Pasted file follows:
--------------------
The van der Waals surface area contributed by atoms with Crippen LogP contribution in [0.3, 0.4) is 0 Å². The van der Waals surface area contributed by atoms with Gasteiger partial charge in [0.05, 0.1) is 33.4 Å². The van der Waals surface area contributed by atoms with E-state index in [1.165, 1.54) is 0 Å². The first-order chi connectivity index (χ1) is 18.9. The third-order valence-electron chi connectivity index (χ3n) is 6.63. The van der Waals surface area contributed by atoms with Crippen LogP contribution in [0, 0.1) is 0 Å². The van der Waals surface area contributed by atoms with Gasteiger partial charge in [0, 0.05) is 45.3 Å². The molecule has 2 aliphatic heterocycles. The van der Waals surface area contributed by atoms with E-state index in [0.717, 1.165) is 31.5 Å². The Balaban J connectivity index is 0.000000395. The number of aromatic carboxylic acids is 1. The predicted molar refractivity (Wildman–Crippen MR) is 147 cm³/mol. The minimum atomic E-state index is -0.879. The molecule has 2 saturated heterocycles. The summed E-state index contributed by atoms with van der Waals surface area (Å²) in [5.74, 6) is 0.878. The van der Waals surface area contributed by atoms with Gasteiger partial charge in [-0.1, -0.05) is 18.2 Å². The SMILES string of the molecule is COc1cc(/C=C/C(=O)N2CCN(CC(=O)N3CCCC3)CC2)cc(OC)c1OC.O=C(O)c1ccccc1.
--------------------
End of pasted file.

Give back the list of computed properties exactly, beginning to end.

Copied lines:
The van der Waals surface area contributed by atoms with Crippen LogP contribution in [0.3, 0.4) is 0 Å². The van der Waals surface area contributed by atoms with Gasteiger partial charge in [0.05, 0.1) is 33.4 Å². The van der Waals surface area contributed by atoms with E-state index in [1.165, 1.54) is 0 Å². The first-order chi connectivity index (χ1) is 18.9. The third-order valence-electron chi connectivity index (χ3n) is 6.63. The van der Waals surface area contributed by atoms with Crippen LogP contribution in [0, 0.1) is 0 Å². The van der Waals surface area contributed by atoms with Gasteiger partial charge in [0, 0.05) is 45.3 Å². The molecule has 2 aliphatic heterocycles. The van der Waals surface area contributed by atoms with E-state index in [0.717, 1.165) is 31.5 Å². The Balaban J connectivity index is 0.000000395. The number of aromatic carboxylic acids is 1. The predicted molar refractivity (Wildman–Crippen MR) is 147 cm³/mol. The minimum atomic E-state index is -0.879. The molecule has 2 saturated heterocycles. The summed E-state index contributed by atoms with van der Waals surface area (Å²) in [5.74, 6) is 0.878. The van der Waals surface area contributed by atoms with Gasteiger partial charge in [-0.1, -0.05) is 18.2 Å². The SMILES string of the molecule is COc1cc(/C=C/C(=O)N2CCN(CC(=O)N3CCCC3)CC2)cc(OC)c1OC.O=C(O)c1ccccc1.